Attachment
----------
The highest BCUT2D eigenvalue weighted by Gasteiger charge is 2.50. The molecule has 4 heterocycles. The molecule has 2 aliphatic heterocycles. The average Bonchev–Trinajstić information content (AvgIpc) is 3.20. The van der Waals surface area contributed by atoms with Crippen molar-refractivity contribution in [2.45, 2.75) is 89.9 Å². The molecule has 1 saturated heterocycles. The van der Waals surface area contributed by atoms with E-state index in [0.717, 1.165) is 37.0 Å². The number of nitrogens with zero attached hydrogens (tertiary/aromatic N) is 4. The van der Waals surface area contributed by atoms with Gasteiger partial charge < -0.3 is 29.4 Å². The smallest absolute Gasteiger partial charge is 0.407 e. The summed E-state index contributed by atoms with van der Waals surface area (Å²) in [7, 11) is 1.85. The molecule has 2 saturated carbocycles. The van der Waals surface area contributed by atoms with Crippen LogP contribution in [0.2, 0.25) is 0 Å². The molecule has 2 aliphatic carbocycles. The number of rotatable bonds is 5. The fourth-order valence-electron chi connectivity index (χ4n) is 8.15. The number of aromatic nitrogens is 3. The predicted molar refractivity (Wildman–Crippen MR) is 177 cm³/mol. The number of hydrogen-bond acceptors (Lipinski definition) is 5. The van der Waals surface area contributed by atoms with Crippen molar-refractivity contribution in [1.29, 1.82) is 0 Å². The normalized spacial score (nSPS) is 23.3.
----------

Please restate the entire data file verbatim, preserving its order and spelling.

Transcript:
The highest BCUT2D eigenvalue weighted by Gasteiger charge is 2.50. The molecule has 4 heterocycles. The molecule has 2 aliphatic heterocycles. The average Bonchev–Trinajstić information content (AvgIpc) is 3.20. The van der Waals surface area contributed by atoms with Crippen molar-refractivity contribution in [2.45, 2.75) is 89.9 Å². The molecule has 1 saturated heterocycles. The van der Waals surface area contributed by atoms with E-state index in [0.717, 1.165) is 37.0 Å². The number of nitrogens with zero attached hydrogens (tertiary/aromatic N) is 4. The van der Waals surface area contributed by atoms with Gasteiger partial charge < -0.3 is 29.4 Å². The smallest absolute Gasteiger partial charge is 0.407 e. The summed E-state index contributed by atoms with van der Waals surface area (Å²) in [7, 11) is 1.85. The molecule has 2 saturated carbocycles. The van der Waals surface area contributed by atoms with Crippen LogP contribution in [0.2, 0.25) is 0 Å². The molecule has 2 aliphatic carbocycles. The number of rotatable bonds is 5. The fourth-order valence-electron chi connectivity index (χ4n) is 8.15. The number of aromatic nitrogens is 3. The predicted molar refractivity (Wildman–Crippen MR) is 177 cm³/mol. The number of hydrogen-bond acceptors (Lipinski definition) is 5. The van der Waals surface area contributed by atoms with Crippen molar-refractivity contribution in [1.29, 1.82) is 0 Å². The normalized spacial score (nSPS) is 23.3.